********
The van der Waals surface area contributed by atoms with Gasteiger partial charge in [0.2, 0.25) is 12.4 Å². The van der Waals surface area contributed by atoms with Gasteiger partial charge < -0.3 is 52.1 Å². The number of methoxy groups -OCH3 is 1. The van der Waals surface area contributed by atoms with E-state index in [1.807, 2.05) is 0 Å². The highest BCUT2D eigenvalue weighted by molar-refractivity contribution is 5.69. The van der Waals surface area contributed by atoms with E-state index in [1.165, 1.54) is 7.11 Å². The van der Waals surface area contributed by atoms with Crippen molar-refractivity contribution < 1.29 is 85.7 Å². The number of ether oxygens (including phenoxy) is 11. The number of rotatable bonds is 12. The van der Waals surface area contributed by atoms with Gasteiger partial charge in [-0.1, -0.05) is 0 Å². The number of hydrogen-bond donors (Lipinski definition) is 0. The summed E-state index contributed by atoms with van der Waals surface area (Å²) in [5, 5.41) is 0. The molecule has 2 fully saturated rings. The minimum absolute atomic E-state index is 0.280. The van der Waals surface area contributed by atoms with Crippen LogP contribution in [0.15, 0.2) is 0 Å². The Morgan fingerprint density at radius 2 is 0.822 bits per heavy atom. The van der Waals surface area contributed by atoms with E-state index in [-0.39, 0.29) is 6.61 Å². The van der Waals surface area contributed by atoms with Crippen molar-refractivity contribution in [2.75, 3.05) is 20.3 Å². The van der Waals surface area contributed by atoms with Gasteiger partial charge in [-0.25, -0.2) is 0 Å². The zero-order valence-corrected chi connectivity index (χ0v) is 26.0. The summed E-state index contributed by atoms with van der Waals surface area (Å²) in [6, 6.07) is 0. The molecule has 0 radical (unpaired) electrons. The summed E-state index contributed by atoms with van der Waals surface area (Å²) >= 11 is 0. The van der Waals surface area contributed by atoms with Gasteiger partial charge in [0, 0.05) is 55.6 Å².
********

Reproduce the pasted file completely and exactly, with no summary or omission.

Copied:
The van der Waals surface area contributed by atoms with Gasteiger partial charge in [0.2, 0.25) is 12.4 Å². The van der Waals surface area contributed by atoms with Gasteiger partial charge < -0.3 is 52.1 Å². The number of methoxy groups -OCH3 is 1. The van der Waals surface area contributed by atoms with E-state index in [1.807, 2.05) is 0 Å². The highest BCUT2D eigenvalue weighted by molar-refractivity contribution is 5.69. The van der Waals surface area contributed by atoms with E-state index in [1.165, 1.54) is 7.11 Å². The van der Waals surface area contributed by atoms with Crippen molar-refractivity contribution < 1.29 is 85.7 Å². The number of ether oxygens (including phenoxy) is 11. The number of rotatable bonds is 12. The van der Waals surface area contributed by atoms with Gasteiger partial charge in [-0.1, -0.05) is 0 Å². The number of hydrogen-bond donors (Lipinski definition) is 0. The summed E-state index contributed by atoms with van der Waals surface area (Å²) in [5, 5.41) is 0. The molecule has 2 fully saturated rings. The minimum absolute atomic E-state index is 0.280. The van der Waals surface area contributed by atoms with Crippen LogP contribution in [0.15, 0.2) is 0 Å². The Morgan fingerprint density at radius 2 is 0.822 bits per heavy atom. The van der Waals surface area contributed by atoms with E-state index in [-0.39, 0.29) is 6.61 Å². The van der Waals surface area contributed by atoms with Crippen molar-refractivity contribution in [2.75, 3.05) is 20.3 Å². The van der Waals surface area contributed by atoms with Gasteiger partial charge in [-0.25, -0.2) is 0 Å². The zero-order valence-corrected chi connectivity index (χ0v) is 26.0. The summed E-state index contributed by atoms with van der Waals surface area (Å²) in [6, 6.07) is 0. The molecule has 0 radical (unpaired) electrons. The summed E-state index contributed by atoms with van der Waals surface area (Å²) >= 11 is 0. The van der Waals surface area contributed by atoms with Gasteiger partial charge in [0, 0.05) is 55.6 Å².